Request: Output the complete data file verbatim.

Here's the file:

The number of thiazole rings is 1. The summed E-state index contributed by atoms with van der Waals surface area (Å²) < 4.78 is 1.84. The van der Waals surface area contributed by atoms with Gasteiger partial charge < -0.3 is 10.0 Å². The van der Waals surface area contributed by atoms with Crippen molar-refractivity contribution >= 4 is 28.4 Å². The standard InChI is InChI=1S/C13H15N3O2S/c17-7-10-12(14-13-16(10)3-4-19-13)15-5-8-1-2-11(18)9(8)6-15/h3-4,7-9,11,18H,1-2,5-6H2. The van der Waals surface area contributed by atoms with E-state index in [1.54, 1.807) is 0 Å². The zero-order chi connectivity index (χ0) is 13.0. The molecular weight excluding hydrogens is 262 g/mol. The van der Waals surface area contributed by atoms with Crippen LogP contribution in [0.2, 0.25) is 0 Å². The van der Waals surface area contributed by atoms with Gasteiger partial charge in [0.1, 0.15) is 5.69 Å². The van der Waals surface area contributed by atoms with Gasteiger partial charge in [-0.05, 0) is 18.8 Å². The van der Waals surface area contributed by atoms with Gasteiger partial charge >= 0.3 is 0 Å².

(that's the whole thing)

The number of thiazole rings is 1. The summed E-state index contributed by atoms with van der Waals surface area (Å²) < 4.78 is 1.84. The van der Waals surface area contributed by atoms with Gasteiger partial charge < -0.3 is 10.0 Å². The van der Waals surface area contributed by atoms with Crippen molar-refractivity contribution >= 4 is 28.4 Å². The standard InChI is InChI=1S/C13H15N3O2S/c17-7-10-12(14-13-16(10)3-4-19-13)15-5-8-1-2-11(18)9(8)6-15/h3-4,7-9,11,18H,1-2,5-6H2. The van der Waals surface area contributed by atoms with E-state index in [1.54, 1.807) is 0 Å². The zero-order chi connectivity index (χ0) is 13.0. The molecular weight excluding hydrogens is 262 g/mol. The van der Waals surface area contributed by atoms with Crippen LogP contribution in [0.2, 0.25) is 0 Å². The van der Waals surface area contributed by atoms with Gasteiger partial charge in [0.1, 0.15) is 5.69 Å². The van der Waals surface area contributed by atoms with Gasteiger partial charge in [-0.05, 0) is 18.8 Å². The van der Waals surface area contributed by atoms with Gasteiger partial charge >= 0.3 is 0 Å².